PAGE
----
Review: Picture Us in the Light

Picture Us in the Light

Title: Picture Us in the Light
Author: Kelly Loy Gilbert
Genres: Contemporary
Pages: 361
Publisher: Disney-Hyperion
Availability: Available now!

Summary: Danny Cheng has always known his parents have secrets. But when he discovers a taped-up box in his father’s closet filled with old letters and a file on a powerful Silicon Valley family, he realizes there’s much more to his family’s past than he ever imagined.

Danny has been an artist for as long as he can remember and it seems his path is set, with a scholarship to RISD and his family’s blessing to pursue the career he’s always dreamed of. Still, contemplating a future without his best friend, Harry Wong, by his side makes Danny feel a panic he can barely put into words. Harry and Danny’s lives are deeply intertwined and as they approach the one-year anniversary of a tragedy that shook their friend group to its core, Danny can’t stop asking himself if Harry is truly in love with his girlfriend, Regina Chan. When Danny digs deeper into his parents’ past, he uncovers a secret that disturbs the foundations of his family history and the carefully constructed facade his parents have maintained begins to crumble. With everything he loves in danger of being stripped away, Danny must face the ghosts of the past in order to build a future that belongs to him. [Image and summary via Goodreads]

Review: I loved Picture Us in the Light, end of story. Full disclosure: I’m basically incapable of producing an objective review, given that I grew up adjacent to Danny’s hometown of Cupertino. Now that that’s out of the way (just kidding, I’m totally circling back to this), let’s get to the actual review.

Picture Us in the Light is set in Silicon Valley, in a majority Asian town, and follows Danny Cheng as he nervously anticipates his acceptance to RISD, where he can fulfill all his dreams as an artist. His future seems all laid out, but he discovers family secrets and grapples with a past tragedy — all of which shape and warp his relationships with his best friends and his parents.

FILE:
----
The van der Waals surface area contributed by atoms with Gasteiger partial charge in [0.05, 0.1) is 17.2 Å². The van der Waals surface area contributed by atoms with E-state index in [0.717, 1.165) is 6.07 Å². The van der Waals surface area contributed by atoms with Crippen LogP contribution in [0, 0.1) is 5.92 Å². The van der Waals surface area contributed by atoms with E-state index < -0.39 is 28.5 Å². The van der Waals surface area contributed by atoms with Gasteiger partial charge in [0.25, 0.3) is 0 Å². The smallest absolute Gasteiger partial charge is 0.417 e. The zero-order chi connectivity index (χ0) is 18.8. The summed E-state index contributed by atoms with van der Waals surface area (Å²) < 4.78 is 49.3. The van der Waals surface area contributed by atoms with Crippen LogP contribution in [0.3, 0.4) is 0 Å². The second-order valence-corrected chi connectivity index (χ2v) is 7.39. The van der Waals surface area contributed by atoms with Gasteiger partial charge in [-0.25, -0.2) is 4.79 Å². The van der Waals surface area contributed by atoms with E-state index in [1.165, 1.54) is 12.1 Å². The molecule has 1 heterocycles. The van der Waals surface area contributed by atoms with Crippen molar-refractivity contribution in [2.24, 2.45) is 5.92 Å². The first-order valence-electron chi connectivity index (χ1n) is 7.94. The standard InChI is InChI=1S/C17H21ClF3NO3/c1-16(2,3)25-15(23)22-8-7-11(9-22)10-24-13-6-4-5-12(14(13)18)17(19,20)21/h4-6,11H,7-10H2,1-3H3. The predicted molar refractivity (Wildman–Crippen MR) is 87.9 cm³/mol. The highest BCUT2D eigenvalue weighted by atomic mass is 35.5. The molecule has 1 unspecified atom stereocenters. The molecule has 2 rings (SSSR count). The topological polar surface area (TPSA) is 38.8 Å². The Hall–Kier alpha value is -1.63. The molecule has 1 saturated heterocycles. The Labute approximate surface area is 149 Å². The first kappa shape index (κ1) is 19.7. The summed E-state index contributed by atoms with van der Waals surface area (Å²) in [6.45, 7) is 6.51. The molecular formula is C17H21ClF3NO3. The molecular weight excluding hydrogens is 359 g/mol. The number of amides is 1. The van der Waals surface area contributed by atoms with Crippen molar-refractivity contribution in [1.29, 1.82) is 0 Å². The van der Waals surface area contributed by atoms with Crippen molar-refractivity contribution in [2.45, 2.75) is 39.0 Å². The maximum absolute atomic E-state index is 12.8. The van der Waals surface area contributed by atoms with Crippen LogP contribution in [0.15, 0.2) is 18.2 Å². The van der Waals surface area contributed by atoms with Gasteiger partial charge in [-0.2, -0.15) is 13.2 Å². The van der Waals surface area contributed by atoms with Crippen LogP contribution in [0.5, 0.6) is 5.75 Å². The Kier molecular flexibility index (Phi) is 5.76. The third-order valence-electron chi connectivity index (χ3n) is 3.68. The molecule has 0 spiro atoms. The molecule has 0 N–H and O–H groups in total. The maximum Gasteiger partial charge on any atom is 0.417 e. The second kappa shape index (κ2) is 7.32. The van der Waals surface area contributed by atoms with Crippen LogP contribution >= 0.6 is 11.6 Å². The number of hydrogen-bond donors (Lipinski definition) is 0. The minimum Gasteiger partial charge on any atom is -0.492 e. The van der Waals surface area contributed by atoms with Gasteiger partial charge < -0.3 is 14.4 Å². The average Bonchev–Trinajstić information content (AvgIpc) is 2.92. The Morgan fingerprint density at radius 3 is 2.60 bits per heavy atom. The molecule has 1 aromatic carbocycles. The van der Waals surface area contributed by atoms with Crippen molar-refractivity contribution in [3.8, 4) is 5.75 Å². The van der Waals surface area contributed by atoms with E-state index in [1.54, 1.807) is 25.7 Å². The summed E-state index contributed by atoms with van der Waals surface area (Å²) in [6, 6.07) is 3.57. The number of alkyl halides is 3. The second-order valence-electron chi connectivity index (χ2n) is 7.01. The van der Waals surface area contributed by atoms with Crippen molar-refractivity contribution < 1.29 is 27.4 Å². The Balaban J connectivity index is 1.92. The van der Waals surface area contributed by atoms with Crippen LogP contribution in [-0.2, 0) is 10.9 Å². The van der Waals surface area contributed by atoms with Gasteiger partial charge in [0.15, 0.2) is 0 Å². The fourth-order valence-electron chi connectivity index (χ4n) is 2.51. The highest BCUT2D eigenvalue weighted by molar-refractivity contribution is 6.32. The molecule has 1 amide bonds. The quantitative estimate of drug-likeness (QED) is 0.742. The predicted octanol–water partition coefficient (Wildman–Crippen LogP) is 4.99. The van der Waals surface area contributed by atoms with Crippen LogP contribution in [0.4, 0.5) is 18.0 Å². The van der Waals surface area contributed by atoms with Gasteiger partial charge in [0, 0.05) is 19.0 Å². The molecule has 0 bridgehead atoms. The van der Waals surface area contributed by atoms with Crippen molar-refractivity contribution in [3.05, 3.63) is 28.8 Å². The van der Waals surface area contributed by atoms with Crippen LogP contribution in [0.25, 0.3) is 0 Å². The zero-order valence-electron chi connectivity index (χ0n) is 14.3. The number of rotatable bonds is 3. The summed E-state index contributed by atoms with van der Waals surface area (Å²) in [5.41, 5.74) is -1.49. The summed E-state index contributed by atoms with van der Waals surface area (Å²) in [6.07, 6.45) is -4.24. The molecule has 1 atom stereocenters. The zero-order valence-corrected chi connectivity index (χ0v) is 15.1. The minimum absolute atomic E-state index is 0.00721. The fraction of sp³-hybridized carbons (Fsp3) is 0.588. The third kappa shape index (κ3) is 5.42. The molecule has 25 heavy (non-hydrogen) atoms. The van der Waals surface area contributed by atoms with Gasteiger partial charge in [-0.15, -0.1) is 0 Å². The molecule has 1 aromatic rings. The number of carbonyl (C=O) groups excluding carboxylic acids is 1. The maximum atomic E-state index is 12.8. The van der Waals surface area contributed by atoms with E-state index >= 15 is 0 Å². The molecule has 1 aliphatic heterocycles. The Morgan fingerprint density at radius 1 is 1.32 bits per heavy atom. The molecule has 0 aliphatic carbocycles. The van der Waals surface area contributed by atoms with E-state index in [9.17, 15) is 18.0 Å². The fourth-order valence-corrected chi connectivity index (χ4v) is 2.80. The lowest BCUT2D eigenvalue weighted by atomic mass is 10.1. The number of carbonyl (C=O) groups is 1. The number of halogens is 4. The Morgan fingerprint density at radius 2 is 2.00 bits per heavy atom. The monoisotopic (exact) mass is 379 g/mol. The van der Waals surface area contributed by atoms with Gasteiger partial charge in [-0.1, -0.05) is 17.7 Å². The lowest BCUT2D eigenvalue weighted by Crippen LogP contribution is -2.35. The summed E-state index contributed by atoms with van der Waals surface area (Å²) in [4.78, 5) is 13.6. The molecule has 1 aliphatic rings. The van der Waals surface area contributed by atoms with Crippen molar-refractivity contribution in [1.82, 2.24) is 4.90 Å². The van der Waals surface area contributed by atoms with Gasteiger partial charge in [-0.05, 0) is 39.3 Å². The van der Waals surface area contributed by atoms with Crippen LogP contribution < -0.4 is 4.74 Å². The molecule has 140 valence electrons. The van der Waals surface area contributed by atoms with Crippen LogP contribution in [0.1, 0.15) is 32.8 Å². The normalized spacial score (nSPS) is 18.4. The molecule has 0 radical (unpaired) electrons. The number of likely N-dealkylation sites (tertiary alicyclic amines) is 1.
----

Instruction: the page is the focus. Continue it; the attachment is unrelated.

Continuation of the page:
Danny’s story comes together in flashbacks and memories and small moments captured in the present, much like his art. With his future looming, family secrets coming to light, and past tragedy giving way to even more secrets, there’s a lot happening. And with worse execution, it would have felt crowded. Instead, every piece fits just right, and the sum of its parts is something greater, more melancholy and meaningful than you would expect.

My favorite part of the book happens early on, when Danny shares a soul-baring conversation with his best friend Harry. (Aside: No one told me that Danny was queer! Twitter, you have failed me.) That moment, and many more moments in the book, felt so real to me. This is where my Cupertino-adjacent upbringing makes me biased. All the little details and conversations were ones I recognized and had lived to a certain extent: The pressure-cooker academic environment of a Silicon Valley high school, the Ranch 99 grocery bags, hiking at Fremont Older, the constant refrain of “aiya!”, and kicking it at the Cupertino library. It was pretty much like reliving my teenage years, but with 80% more plot twists.

Picture Us in the Light also gets into some heavy topics, be warned: Depression, suicide, and immigration, among others. The issues were handled well and sensitively, in my opinion. Mental health is a very real problem in hyper-competitive schools in Silicon Valley, and that’s something that this book doesn’t shy away from. Picture Us in the Light just feels incredibly relevant.

Honestly, I can’t recommend Picture Us in the Light enough. I want to say something cliched and punny about pictures and a thousand words, but I’m not sure what, so I’ll leave you with this: Picture Us in the Light is beautiful and moving and important. Just read it.

Recommendation: Buy it now!

Extra reading: Check out our Rich in Color author interview with Kelly Loy Gilbert here!